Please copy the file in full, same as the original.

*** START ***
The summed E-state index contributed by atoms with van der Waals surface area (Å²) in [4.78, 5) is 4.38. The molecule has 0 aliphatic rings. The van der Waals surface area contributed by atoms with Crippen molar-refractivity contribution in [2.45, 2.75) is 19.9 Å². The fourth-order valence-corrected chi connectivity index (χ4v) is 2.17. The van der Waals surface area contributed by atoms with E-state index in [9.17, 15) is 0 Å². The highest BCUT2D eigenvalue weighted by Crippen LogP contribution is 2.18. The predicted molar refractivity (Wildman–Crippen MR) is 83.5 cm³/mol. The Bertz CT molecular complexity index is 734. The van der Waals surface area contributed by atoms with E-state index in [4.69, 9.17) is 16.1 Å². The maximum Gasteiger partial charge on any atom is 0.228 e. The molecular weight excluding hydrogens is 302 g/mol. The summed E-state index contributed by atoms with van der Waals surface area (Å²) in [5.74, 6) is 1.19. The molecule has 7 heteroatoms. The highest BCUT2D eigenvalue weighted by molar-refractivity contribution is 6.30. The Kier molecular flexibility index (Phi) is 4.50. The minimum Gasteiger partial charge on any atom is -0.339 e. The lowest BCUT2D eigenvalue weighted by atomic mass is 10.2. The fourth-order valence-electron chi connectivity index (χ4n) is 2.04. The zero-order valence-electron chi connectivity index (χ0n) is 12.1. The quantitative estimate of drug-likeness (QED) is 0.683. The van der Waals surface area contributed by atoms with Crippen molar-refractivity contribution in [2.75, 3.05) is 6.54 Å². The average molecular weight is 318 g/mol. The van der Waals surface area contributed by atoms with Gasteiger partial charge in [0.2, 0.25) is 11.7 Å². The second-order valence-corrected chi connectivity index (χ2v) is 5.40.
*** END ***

The summed E-state index contributed by atoms with van der Waals surface area (Å²) in [4.78, 5) is 4.38. The molecule has 0 aliphatic rings. The van der Waals surface area contributed by atoms with Crippen molar-refractivity contribution in [2.45, 2.75) is 19.9 Å². The fourth-order valence-corrected chi connectivity index (χ4v) is 2.17. The van der Waals surface area contributed by atoms with E-state index in [9.17, 15) is 0 Å². The highest BCUT2D eigenvalue weighted by Crippen LogP contribution is 2.18. The predicted molar refractivity (Wildman–Crippen MR) is 83.5 cm³/mol. The Bertz CT molecular complexity index is 734. The van der Waals surface area contributed by atoms with E-state index in [4.69, 9.17) is 16.1 Å². The maximum Gasteiger partial charge on any atom is 0.228 e. The molecular weight excluding hydrogens is 302 g/mol. The summed E-state index contributed by atoms with van der Waals surface area (Å²) in [5.74, 6) is 1.19. The molecule has 7 heteroatoms. The highest BCUT2D eigenvalue weighted by molar-refractivity contribution is 6.30. The Kier molecular flexibility index (Phi) is 4.50. The minimum Gasteiger partial charge on any atom is -0.339 e. The lowest BCUT2D eigenvalue weighted by atomic mass is 10.2. The fourth-order valence-electron chi connectivity index (χ4n) is 2.04. The zero-order valence-electron chi connectivity index (χ0n) is 12.1. The quantitative estimate of drug-likeness (QED) is 0.683. The van der Waals surface area contributed by atoms with Crippen molar-refractivity contribution in [2.75, 3.05) is 6.54 Å². The average molecular weight is 318 g/mol. The van der Waals surface area contributed by atoms with Gasteiger partial charge in [0.2, 0.25) is 11.7 Å². The second-order valence-corrected chi connectivity index (χ2v) is 5.40.